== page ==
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Reflections on Running a Screenplay Competition

I am proud to have facilitated the Screenwriting Community within IMIS for the last year.

This Community was set up to offer something powerful for Screenwriters, with a focus on skills and opportunities.

It has become clear to me over this time how much this initiative is needed, particularly as an alternative hub to current big-hitters such as the BFI and BAFTA. How does a Screenwriter with little or no connections – but with a really original well-written project – breakthrough? Our purpose is to tackle that question head on.

Screenwriters have to navigate a mass of “opportunities,” many of which have strong brand recognition, that offer hope – but little else. A profit-making cottage industry of middlemen have come to dominate the space and this is why I feel non-profits such as IMIS can really make their presence felt and start to facilitate exciting writers, scripts and projects.

In an industry and culture that has yet to fall out of love with reboots, remakes and franchises – “copyright exploitation” to give it its technical, somewhat sinister, term – we aim to identify, and provide platforms for, the truly original voices of the future, with a singular passion. We want to spark a new golden age of British Cinema, which is why @IMISWriters uses the hashtag #britishfilmrenaissance

In the last year, the Screenwriting Community has hosted events led by Leah Middleton, agent at Marjacq, Rick Harvey, MA Course Director at Raindance, workshopping theme and others. We always aim to give Screenwriters practical tools to advance their writing and career, while eschewing hollow platitudes.

The Table Read Event was a continuation of that purpose and was meant to provide a platform for and feedback to a select number of promising scripts with an unerring focus on encouraging originality and driving excellence in the craft side of screenwriting.

With “craft” in mind, I also want to provide some general feedback to everyone on some of the major trends which cropped up from the 70 entries we received.

(And by the way, as a Screenwriter, I’m sure I have made all of these mistakes and many more, besides!)

What to Do and What Not to Do:

Format

This was undoubtedly the most noticeable issue.

A mandatory industry standard layout has evolved, the purpose of which is to help the reader focus on the story elements of each script consistently. It dictates, for example, that the font be 12-point Courier, with a whole set of very specific rules around spacing, indents and elements.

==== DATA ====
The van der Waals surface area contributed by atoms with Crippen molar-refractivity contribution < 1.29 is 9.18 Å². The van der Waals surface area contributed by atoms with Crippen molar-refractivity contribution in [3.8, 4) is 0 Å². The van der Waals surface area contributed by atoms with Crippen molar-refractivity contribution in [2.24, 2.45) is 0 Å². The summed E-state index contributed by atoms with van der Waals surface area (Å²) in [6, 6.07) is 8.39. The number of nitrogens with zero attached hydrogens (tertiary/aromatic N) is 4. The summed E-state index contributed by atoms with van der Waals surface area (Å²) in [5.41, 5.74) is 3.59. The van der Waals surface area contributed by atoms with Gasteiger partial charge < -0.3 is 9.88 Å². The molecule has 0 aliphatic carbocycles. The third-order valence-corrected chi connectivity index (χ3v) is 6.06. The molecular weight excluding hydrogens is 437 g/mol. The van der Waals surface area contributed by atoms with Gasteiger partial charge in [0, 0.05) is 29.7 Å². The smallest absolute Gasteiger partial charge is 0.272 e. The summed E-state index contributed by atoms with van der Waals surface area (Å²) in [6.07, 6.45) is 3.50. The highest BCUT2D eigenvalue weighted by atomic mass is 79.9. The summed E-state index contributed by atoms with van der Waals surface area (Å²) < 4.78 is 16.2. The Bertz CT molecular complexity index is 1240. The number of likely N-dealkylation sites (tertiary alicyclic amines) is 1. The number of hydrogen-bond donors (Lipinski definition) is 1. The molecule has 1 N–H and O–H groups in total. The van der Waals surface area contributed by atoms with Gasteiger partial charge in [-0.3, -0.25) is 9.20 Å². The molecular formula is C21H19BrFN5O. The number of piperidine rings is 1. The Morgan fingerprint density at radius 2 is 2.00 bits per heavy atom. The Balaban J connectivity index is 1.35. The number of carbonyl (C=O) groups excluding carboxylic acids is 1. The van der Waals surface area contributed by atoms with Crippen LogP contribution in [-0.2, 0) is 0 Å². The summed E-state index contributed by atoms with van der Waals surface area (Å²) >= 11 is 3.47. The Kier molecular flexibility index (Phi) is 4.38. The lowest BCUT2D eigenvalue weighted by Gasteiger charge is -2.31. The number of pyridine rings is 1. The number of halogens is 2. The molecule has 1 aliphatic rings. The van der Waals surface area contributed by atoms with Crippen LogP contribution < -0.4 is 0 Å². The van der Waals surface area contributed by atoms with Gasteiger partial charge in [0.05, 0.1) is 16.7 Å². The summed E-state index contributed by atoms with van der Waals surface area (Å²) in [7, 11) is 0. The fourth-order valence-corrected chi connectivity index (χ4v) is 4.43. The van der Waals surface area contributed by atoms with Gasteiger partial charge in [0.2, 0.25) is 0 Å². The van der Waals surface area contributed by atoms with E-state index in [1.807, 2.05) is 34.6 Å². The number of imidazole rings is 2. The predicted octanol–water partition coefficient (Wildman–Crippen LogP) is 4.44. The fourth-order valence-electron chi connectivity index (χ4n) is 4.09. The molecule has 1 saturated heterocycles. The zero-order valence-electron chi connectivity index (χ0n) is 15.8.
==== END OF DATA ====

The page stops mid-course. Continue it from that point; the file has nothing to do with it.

As there is an important reason for this format, my recommendation is simple – write in industry standard always. To help you in this, use software such as Final Draft or Celtx so you minimise the chance of any errors. Your individuality should be in the story, not the layout.

Rules

Not story rules, but screenplay rules. A series of ‘best practice’ conventions have sprung up around writing a screenplay, which, if not followed, can be equally distracting for the reader. A few examples:

Passive vs Active Voice

Screenplays should be written in “Active Voice,” where the subject is the person that performs an action, usually in present tense. This is the most immediate way of writing – important, because screenplays rely more on action and less on description than other mediums.

Passive Voice version: He is slapped by her.

A reader reads that sentence “he IS slappED BY HER” – this formulation JOLTs the reader out of the spell you are casting.

Active Voice version: She slaps him.

As a general rule, avoid the verb ‘to be’ and -ing words as much as you can.

Believe me, you can tell a professional-standard script from this alone, in the first few sentences.

Action Description

As a general rule, you only describe what the viewer can see and hear, because of the nature of the medium. Some writers wrote, “she feels” or “he remembers.” There is no way we can know what someone “feels” unless you describe the physical effect of that, or what he “remembers,” unless you include a flashback, or they talk about it, or it otherwise produces an observable physical effect.